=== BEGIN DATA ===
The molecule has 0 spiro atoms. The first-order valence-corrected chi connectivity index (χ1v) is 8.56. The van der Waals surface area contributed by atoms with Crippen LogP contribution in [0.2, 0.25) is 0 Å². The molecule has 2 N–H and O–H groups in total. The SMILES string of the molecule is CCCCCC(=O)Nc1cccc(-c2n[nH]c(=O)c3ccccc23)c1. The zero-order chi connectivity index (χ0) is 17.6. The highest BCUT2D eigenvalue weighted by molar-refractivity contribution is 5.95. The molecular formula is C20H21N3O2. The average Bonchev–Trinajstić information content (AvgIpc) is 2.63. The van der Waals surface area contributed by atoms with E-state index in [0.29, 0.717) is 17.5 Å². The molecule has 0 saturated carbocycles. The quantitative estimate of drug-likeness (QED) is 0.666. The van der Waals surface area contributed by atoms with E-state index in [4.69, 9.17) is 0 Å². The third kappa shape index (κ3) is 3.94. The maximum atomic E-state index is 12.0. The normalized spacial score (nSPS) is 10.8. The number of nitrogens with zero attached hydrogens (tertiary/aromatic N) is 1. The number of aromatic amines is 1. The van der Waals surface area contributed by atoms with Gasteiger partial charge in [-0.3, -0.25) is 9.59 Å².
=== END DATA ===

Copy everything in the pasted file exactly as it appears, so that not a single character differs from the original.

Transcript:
The molecule has 0 spiro atoms. The first-order valence-corrected chi connectivity index (χ1v) is 8.56. The van der Waals surface area contributed by atoms with Crippen LogP contribution in [0.2, 0.25) is 0 Å². The molecule has 2 N–H and O–H groups in total. The SMILES string of the molecule is CCCCCC(=O)Nc1cccc(-c2n[nH]c(=O)c3ccccc23)c1. The zero-order chi connectivity index (χ0) is 17.6. The highest BCUT2D eigenvalue weighted by molar-refractivity contribution is 5.95. The molecular formula is C20H21N3O2. The average Bonchev–Trinajstić information content (AvgIpc) is 2.63. The van der Waals surface area contributed by atoms with E-state index in [0.29, 0.717) is 17.5 Å². The molecule has 0 saturated carbocycles. The quantitative estimate of drug-likeness (QED) is 0.666. The van der Waals surface area contributed by atoms with E-state index in [4.69, 9.17) is 0 Å². The third kappa shape index (κ3) is 3.94. The maximum atomic E-state index is 12.0. The normalized spacial score (nSPS) is 10.8. The number of nitrogens with zero attached hydrogens (tertiary/aromatic N) is 1. The number of aromatic amines is 1. The van der Waals surface area contributed by atoms with Gasteiger partial charge in [-0.3, -0.25) is 9.59 Å².